Of course, means other than an externally supplied bias field for causing an imbalance in the system to effect net displacement of the undulations are available. In the described three-layer arrangement, for example, the strip domain in a first layer is operative to provide a bias field therealong functioning as the abovementioned boundary. The wall causesthe imbalance in the system in an adjacent second layer in which undulating walls occur. Specifically, in this three-layer arrangement, relatively wide strip domains in the first layer define paths with which narrow strips in the second layer try to align to reduce various forces therebetween. The undulations in the wall of the second layer occur because of the tendency to decrease magnetostatic energy in the second layer by forming equal-sized regions of opposite magnetization to the-sides of the straight wall. A wall of the strip domain in the first layer thus defines a naturally occurring magnetic boundary which is followed by the undulations and that boundary operates as a constraint imparting an imbalance to the otherwise symmetrical cyclical movement of the undulations during a portion of the in-plane field cycle.
Crystalline anistropy also is operative to cause an imbalance in a system of this type in a manner to allow movement of the undulations. Where, the imbalance is due solely to crystalline anisotropy, movement occurs only along selected crystal axes. Consequently, where straight line channels are desired, inputs and outputs are spaced apart from one another along such axes. The movement of undulations about a turn in a channel transverse to such an axis can be achieved in the presence of a bias field which along with crystalline anisotropy causes the requisite imbalance. The magnetically significant boundary in arrangements employing crystalline anisotropy include a boundary which is a locus of points at each of which the magnetic properties depend on angular orientation in the plane of the layer.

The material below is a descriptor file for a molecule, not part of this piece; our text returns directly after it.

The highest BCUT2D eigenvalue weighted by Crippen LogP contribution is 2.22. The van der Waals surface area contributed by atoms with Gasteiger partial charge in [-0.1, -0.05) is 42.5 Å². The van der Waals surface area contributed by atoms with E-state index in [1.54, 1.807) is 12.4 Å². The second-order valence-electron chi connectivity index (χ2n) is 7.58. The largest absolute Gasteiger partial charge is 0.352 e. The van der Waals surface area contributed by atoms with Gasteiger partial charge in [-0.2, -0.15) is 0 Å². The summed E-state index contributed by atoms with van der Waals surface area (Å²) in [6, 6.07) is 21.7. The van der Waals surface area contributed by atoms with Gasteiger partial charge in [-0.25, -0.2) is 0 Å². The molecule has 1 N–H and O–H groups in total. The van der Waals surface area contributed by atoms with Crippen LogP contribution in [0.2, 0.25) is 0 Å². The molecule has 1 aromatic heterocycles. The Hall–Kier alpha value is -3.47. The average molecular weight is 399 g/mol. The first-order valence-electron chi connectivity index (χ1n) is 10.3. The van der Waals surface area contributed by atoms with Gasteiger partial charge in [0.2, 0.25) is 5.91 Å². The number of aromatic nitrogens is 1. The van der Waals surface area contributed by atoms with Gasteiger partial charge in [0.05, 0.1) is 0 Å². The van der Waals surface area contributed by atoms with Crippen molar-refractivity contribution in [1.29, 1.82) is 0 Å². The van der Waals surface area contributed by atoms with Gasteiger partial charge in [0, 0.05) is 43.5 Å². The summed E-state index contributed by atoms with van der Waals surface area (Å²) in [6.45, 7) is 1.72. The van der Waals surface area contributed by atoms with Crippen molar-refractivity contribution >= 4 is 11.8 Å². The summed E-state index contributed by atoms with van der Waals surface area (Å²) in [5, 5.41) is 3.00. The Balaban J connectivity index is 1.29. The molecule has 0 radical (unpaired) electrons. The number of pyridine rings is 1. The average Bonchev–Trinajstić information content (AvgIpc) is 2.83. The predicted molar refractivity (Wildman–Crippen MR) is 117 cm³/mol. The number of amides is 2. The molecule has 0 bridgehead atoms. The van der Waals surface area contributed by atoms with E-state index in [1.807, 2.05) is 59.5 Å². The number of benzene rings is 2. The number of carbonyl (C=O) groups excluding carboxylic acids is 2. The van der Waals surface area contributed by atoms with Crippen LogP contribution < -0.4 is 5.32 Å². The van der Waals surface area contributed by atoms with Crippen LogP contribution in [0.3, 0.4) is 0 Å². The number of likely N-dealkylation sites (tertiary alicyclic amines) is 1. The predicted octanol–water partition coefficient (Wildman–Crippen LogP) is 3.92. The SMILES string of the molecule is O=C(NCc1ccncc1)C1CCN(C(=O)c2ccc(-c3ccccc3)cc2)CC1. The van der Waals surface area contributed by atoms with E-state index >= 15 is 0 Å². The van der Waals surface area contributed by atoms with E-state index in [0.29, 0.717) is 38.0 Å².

When adjacent undulating domain walls are spaced apart a sufficient distance to be independent of one another, they exhibit undulations which can be made to move in directions opposite to one another in response to a given rotating in-plane field. Accordingly, a bubble domain which strips out, but which maintains defined ends (viz: a meandering C-shaped domain) rather than closing on itself as shown in FIG. 1, is operative as a recirculating channel for domains (see 17 of FIG. 1).